Lately, I've been reading a bunch of articles in my free time about something that I've always been interested in: autism. In doing so, I have come across a community of autistic people on Twitter and Tumblr.
It started with a video that came across my recommended YouTube videos. It was by an autistic person named Amythest Schaber. I can't remember which video I watched first, but their videos are about different aspects of autism, such as stimming and executive functioning. (Amythest is also intersex and prefers the singular they pronoun when referring to them.)
I found these videos fascinating. So I wanted to learn more. I decided to follow her on my personal YouTube and Twitter accounts. Through her Twitter feed, I saw her retweet other autistic bloggers recounting their experiences with the world. It was through this network that I learned about Autism Speaks.
Now, I had heard about Autism Speaks before I started reading these blog posts, but only on a surface level. Several of these bloggers have posted explanations about what Autism Speaks really does. Here is a masterpost by The Caffeinated Autistic with all of the links. I would recommend reading through the post, but a quick summary for those short on time and/or Internet speed: autistic kids are "broken," they need treatment for their disease in the form of intense behavioral therapy, and they need a cure before this gets any more out of hand.
Let's just say I disagree. Autism is a developmental disability that affects everyone differently. I view autism as a variation of the brain that should be supported, not changed. Basically, I view this from a neurodiversity perspective. To me, it seems to be the opposite of Autism Speaks, who doesn't even have a single autistic person making decisions for the organization.
How am I supposed to support this? Wearing blue for autism awareness isn't an option for me. There has got to be something else.
I found a different color: red. It's meant to represent autism acceptance, not just awareness. Personally, I think we (as a society, in general) are aware of what autism is. While it's a great start, I think it's time to move on and start on autism acceptance. Accepting autistic people as an integral part of society. Accepting them as a person like anyone else. Accepting them for who they are; nothing more, nothing less.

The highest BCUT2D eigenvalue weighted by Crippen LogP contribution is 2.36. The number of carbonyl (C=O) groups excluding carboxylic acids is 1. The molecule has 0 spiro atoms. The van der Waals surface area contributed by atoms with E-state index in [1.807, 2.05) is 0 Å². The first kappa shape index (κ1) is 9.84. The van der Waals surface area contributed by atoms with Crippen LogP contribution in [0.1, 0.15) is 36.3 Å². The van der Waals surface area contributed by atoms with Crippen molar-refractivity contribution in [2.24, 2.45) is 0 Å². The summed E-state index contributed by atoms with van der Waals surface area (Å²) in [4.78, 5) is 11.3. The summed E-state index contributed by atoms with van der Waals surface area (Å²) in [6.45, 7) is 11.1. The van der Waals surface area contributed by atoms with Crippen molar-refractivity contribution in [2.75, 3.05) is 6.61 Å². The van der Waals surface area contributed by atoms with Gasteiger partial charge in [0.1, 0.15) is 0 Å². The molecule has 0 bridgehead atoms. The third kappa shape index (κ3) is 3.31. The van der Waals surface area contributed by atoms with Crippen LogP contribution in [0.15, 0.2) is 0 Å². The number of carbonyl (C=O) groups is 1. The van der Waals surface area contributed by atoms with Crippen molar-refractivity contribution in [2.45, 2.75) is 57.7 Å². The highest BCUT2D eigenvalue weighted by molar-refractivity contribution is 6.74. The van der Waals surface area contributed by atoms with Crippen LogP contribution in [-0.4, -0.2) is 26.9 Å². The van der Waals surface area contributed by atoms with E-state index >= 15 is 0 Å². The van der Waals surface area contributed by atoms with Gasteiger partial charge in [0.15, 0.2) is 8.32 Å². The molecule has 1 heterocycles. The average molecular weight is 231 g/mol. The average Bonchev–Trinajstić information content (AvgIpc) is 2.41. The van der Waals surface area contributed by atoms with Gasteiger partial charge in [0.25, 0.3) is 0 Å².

So why the blog post? Because I feel more people need to know that accepting is something we should all try to do. It takes baby steps, such as educating yourself on ableism and the experiences of disabled people. I wouldn't do this just for autistic people, either. I would do the same for any disability. I want to be the best educator I can possibly be, but I also want to be the best advocate and ally I could possibly be. I know I'm gonna screw up (I probably already have in this post), and I will learn about more ways I have been ableist. But I'm working on it. One baby step at a time.
At this point, I want to let autistic people tell their stories. Here are a few autistic bloggers and tweeters to get you started. Let me know if I missed someone, because I think I have missed a few people.
Amythest Schaber (@lemniscamythest): neurowonderful.tumblr.com
Cynthia Kim (@aspiemusings): musingsofanaspie.com
Lydia X.Z. Brown (@autistichoya): autistichoya.com
Coffee Spoonie (@coffeespoonie)
Dominick Evans (@dominickevans): dominickevans.com
Annie Segarra (@annieelainey): youtube.com/theannieelainey
Amy Sequenzia (@AmySequenzia): nonspeakingautisticspeaking.blogspot.com
Autistic Self-Advocacy Network (@autselfadvocacy): autisticadvocacy.org
Autism Women's Network (@autism_women): autismwomensnetwork.org
I understand that the idea of neurodiversity is very controversial. I am okay with disagreeing with people. If I am misunderstanding something on either side, I am open to a diplomatic conversation. This will help me understand other points of view and see where I might be in the wrong.
In elementary and middle school, I enjoyed having a book to read after I had gotten my work done. It gave me something to do while others were finishing up since I usually was one of the first ones done.
What happened since then? Well, in high school, part of the Honors Language Arts curriculum is the Accelerated Reader (AR) requirement: In order to pass an Honors Language Arts class, you were required to get 20 AR points per quarter. AR is a program that allows students to read books and take multiple-choice comprehension quizzes that give out points based on the difficulty of the book. This was nothing new; I had taken AR quizzes since either first or second grade.